Summer doesn’t mean you have to stop hiking; you just have to know what to do if you encounter wildlife on the trail. At 1st People's Buffalo Jump State Park near Great Falls, that wildlife is likely to be a snake, so the park is hosting a guided hike with "Dan The Snake Man” on Saturday afternoon, May 7th. Participants will learn where snakes like to hide and what to do when you find them on the trails. Bring your camera and get some great photos while enjoying the park.

The hike is open to those aged 12 and older, and there is a $4 per person hike fee.  Pre-registration is required, and the is limited to 25 participants.  The hike may be cancelled in the event of rain or inclement weather.

First Peoples Buffalo Jump Park is located 3.5 miles north of Ulm, just off Interstate 15 at Exit 270. Admission to the park is free for Montana residents, and non-residents pay $8 per vehicle.

To register, call the park at 406-866-2217, or email park ranger Alice Southworth at alice.southworth@mt.gov   For more information about the park visit the website.

The Montana State University Extension Serbice offers a free MontGuide publication with a lot of information...including how to identify their favorite hiding places in your yard. Download a copy HERE.

According to MSU Extension experts, these are the types of snakes you're most likely to encounter in Montana:

  • The Western rattlesnake is Montana's only poisonous snake. It has a triangular head, blunt nose, narrow neck, stout body and a tail that ends in a rattle. Rattlesnakes are found in most of Montana and are 15 to 60 inches long.
  • The rubber boa looks and feels like rubber. This small stout snake (12 to 18 inches long) has small eyes, a blunt tail and is distributed throughout western Montana.
  • The racer is a long (20- to 65-inch), slender snake found throughout Montana. The belly is whitish to pale yellow with the back of adults varying from greenish grey to brown or blue.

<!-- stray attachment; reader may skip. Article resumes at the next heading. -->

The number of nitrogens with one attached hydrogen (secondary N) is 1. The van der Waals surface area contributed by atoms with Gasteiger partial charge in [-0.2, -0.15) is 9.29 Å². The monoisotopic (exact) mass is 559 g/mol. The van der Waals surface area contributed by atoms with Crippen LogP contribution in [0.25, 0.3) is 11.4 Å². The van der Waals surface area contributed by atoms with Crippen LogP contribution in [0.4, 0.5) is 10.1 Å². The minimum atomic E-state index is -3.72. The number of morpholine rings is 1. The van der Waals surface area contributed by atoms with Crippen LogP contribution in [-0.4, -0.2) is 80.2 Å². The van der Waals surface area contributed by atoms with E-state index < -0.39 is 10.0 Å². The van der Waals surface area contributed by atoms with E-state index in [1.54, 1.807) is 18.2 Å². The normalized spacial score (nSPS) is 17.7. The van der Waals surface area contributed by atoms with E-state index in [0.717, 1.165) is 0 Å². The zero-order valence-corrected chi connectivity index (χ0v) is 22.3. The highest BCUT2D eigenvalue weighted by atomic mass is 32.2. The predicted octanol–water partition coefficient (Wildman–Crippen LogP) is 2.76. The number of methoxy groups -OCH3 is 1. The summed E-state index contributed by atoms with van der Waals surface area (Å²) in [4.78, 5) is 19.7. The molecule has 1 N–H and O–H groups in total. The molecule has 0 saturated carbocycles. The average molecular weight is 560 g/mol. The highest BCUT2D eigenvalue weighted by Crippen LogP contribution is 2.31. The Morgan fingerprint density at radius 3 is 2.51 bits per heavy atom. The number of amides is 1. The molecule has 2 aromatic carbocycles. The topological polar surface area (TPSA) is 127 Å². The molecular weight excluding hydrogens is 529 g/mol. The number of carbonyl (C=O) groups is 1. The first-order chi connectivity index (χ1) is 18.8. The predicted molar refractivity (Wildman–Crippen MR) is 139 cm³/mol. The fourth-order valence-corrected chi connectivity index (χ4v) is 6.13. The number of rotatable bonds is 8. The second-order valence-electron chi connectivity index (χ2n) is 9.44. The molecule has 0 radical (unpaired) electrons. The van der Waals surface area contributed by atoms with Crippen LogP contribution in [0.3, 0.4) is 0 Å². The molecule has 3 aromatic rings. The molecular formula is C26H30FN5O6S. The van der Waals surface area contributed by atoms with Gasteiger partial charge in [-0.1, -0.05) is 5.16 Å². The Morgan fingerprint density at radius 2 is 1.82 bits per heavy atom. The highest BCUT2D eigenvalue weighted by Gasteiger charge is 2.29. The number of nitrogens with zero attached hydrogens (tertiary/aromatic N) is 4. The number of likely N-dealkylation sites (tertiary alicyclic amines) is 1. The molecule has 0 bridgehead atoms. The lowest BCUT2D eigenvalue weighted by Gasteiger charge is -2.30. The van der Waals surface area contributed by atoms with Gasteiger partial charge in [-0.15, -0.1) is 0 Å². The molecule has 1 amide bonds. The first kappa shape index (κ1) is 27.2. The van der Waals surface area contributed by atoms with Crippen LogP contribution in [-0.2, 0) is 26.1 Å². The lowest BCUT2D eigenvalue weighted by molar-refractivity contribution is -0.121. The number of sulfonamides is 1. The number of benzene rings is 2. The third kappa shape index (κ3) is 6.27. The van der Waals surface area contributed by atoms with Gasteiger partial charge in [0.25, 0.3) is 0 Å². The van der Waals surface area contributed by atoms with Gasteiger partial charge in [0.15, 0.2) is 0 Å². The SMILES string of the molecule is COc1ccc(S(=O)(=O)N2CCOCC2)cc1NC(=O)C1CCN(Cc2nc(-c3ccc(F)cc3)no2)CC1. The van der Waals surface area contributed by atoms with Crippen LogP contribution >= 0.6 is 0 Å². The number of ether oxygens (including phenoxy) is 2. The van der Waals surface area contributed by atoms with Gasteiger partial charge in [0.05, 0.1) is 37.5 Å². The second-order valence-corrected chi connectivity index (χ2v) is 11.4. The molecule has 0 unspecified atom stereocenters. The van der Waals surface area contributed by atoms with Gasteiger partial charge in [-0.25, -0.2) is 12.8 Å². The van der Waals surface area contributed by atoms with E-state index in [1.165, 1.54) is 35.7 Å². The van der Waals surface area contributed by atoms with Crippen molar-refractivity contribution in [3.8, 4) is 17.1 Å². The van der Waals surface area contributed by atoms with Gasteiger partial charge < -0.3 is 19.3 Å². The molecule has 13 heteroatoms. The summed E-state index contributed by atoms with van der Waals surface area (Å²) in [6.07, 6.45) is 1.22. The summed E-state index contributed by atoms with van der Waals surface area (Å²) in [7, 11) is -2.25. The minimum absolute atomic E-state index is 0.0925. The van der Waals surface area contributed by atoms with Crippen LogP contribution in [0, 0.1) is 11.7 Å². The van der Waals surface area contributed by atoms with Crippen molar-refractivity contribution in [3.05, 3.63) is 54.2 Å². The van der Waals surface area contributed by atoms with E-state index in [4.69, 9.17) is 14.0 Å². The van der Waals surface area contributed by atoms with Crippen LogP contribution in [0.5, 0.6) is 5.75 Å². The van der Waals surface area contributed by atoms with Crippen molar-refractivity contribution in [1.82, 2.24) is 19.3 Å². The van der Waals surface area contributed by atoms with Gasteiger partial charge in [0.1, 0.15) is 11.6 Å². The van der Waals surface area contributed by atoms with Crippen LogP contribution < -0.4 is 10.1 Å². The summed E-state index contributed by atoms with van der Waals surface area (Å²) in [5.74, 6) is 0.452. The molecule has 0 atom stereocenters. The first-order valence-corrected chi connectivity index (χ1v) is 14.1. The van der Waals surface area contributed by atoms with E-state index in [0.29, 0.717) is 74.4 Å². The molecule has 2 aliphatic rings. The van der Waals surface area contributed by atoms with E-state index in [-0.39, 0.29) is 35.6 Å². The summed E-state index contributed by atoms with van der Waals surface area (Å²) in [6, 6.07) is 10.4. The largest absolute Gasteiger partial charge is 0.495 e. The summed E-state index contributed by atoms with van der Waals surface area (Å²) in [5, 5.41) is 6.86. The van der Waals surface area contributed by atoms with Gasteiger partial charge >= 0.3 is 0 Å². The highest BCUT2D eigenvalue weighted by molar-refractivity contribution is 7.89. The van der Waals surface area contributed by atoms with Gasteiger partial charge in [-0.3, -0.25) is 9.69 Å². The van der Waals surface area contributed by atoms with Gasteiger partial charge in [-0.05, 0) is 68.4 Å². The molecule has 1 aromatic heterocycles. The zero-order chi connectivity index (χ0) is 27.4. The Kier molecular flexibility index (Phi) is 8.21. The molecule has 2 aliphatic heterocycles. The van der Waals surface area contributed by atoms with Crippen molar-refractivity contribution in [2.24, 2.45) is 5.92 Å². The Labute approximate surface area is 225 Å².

• The Western hognose snake is heavy-bodied and can reach 32 inches long. It has an upturned nose and its back is yellowish to gray-brown with three rows of dark brown blotches running longitudinally.
  • The milk snake is highly recognizable with a series of red-orange saddles or rings that are bordered by black rings and separated by white or yellow rings. This medium-sized, slender snake can reach lengths of 42 inches. It is rarely found in Montana.
  • The smooth green snake is rare in Montana and only reported in the far northeast. About 26 inches long as an adult, it is bright green in color above and whitish below.
  • The gopher snake or bull snake is very common in Montana. It can reach a length of seven feet and is readily identified by a series of large black or brown blotches that run down the back, and another series along the sides.
  • Montana has three garter snake species which can be identified by three yellow stripes running the length of the body. The stripes vary from yellow to orange-yellow to green-yellow along the back. The adults are 16 to 43 inches long and are found throughout the state.